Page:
General inference partitions an image into segments by assigning each pixel to one of the predicted probability-mask pairs via . Here is the most likely class label for each probability-mask pair . Intuitively, this procedure assigns a pixel at location to probability-mask pair only if both the most likely class probability and the mask prediction probability are high. Pixels assigned to the same probability-mask pair form a segment where each pixel is labelled with . For semantic segmentation, segments sharing the same category label are merged; whereas for instance-level segmentation tasks, the index of the probability-mask pair helps to distinguish different instances of the same class. Finally, to reduce false positive rates in panoptic segmentation we follow previous inference strategies detr; kirillov2017panoptic. Specifically, we filter out low-confidence predictions prior to inference and remove predicted segments that have large parts of their binary masks () occluded by other predictions.

Semantic inference is designed specifically for semantic segmentation and is done via a simple matrix multiplication. We empirically find that marginalization over probability-mask pairs, i.e., , yields better results than the hard assignment of each pixel to a probability-mask pair used in the general inference strategy. The argmax does not include the “no object” category () as standard semantic segmentation requires each output pixel to take a label. Note, this strategy returns a per-pixel class probability . However, we observe that directly maximizing per-pixel class likelihood leads to poor performance. We hypothesize, that gradients are evenly distributed to every query, which complicates training.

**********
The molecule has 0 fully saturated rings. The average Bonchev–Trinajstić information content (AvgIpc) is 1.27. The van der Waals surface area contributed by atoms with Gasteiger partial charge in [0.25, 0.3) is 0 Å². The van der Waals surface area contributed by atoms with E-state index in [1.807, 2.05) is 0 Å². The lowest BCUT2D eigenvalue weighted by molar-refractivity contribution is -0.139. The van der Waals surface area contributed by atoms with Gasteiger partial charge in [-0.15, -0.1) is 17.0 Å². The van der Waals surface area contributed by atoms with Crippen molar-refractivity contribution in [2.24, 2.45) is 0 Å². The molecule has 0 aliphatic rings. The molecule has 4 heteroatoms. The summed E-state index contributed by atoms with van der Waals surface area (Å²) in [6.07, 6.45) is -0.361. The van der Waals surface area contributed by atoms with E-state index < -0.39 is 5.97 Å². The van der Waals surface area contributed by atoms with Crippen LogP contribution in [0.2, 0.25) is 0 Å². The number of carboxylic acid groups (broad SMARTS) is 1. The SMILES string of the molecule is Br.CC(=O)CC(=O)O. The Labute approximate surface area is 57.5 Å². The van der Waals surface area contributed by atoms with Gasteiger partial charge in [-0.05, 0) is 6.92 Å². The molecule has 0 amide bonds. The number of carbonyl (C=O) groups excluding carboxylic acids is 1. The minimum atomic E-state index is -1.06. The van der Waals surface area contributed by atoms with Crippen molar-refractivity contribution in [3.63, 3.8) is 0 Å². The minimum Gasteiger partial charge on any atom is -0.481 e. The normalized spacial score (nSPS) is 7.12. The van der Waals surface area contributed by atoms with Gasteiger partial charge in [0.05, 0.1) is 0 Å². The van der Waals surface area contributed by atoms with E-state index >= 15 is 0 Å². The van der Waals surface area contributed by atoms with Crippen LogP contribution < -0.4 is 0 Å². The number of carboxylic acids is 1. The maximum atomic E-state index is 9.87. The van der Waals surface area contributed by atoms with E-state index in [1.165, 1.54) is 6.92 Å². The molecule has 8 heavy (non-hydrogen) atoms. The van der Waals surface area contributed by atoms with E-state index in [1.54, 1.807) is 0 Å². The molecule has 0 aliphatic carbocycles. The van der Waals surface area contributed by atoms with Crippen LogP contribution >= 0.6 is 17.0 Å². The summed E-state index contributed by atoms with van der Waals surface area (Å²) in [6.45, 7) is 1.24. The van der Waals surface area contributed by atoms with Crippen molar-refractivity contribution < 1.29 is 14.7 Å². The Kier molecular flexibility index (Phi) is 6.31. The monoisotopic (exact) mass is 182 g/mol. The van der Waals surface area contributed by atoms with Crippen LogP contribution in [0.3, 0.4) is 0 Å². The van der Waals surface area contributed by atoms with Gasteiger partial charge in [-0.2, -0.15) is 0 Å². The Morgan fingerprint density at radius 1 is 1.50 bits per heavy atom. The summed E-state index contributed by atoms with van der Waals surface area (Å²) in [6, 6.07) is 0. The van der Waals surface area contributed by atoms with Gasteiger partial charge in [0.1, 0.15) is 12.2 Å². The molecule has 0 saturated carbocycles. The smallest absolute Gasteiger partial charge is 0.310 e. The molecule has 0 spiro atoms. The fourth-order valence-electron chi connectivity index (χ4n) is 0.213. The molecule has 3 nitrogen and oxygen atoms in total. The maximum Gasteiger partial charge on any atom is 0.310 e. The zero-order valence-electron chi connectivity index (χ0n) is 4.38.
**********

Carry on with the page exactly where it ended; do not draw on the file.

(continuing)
4 Experiments

We demonstrate that MaskFormer seamlessly unifies semantic- and instance-level segmentation tasks by showing state-of-the-art results on both semantic segmentation and panoptic segmentation datasets. Then, we ablate the MaskFormer design confirming that observed improvements in semantic segmentation indeed stem from the shift from per-pixel classification to mask classification.

Datasets. We study MaskFormer using four widely used semantic segmentation datasets: ADE20K zhou2017ade20k (150 classes) from the SceneParse150 challenge ade20k_sceneparse_150, COCO-Stuff-10K caesar2016coco (171 classes), Cityscapes Cordts2016Cityscapes (19 classes), and Mapillary Vistas neuhold2017mapillary (65 classes). In addition, we use the ADE20K-Full zhou2017ade20k dataset annotated in an open vocabulary setting (we keep 874 classes that are present in both train and validation sets). For panotic segmenation evaluation we use COCO lin2014coco; caesar2016coco; kirillov2017panoptic (80 “things” and 53 “stuff” categories) and ADE20K-Panoptic zhou2017ade20k; kirillov2017panoptic (100 “things” and 50 “stuff” categories). Please see the appendix for detailed descriptions of all used datasets.

Evaluation metrics. For semantic segmentation the standard metric is mIoU (mean Intersection-over-Union) everingham2015pascal, a per-pixel metric that directly corresponds to the per-pixel classification formulation. To better illustrate the difference between segmentation approaches, in our ablations we supplement mIoU with PQ (PQ stuff) kirillov2017panoptic, a per-region metric that treats all classes as “stuff” and evaluates each segment equally, irrespective of its size. We report the median of 3 runs for all datasets, except for Cityscapes where we report the median of 5 runs. For panoptic segmentation, we use the standard PQ (panoptic quality) metric kirillov2017panoptic and report single run results due to prohibitive training costs.

Baseline models. On the right we sketch the used per-pixel classification baselines. The PerPixelBaseline uses the pixel-level module of MaskFormer and directly outputs per-pixel class scores. For a fair comparison, we design PerPixelBaseline+ which adds the transformer module and mask embedding MLP to the PerPixelBaseline. Thus, PerPixelBaseline+ and MaskFormer differ only in the formulation: per-pixel vs. mask classification. Note that, these baselines are for ablation and we compare MaskFormer with state-of-the-art per-pixel classification models as well.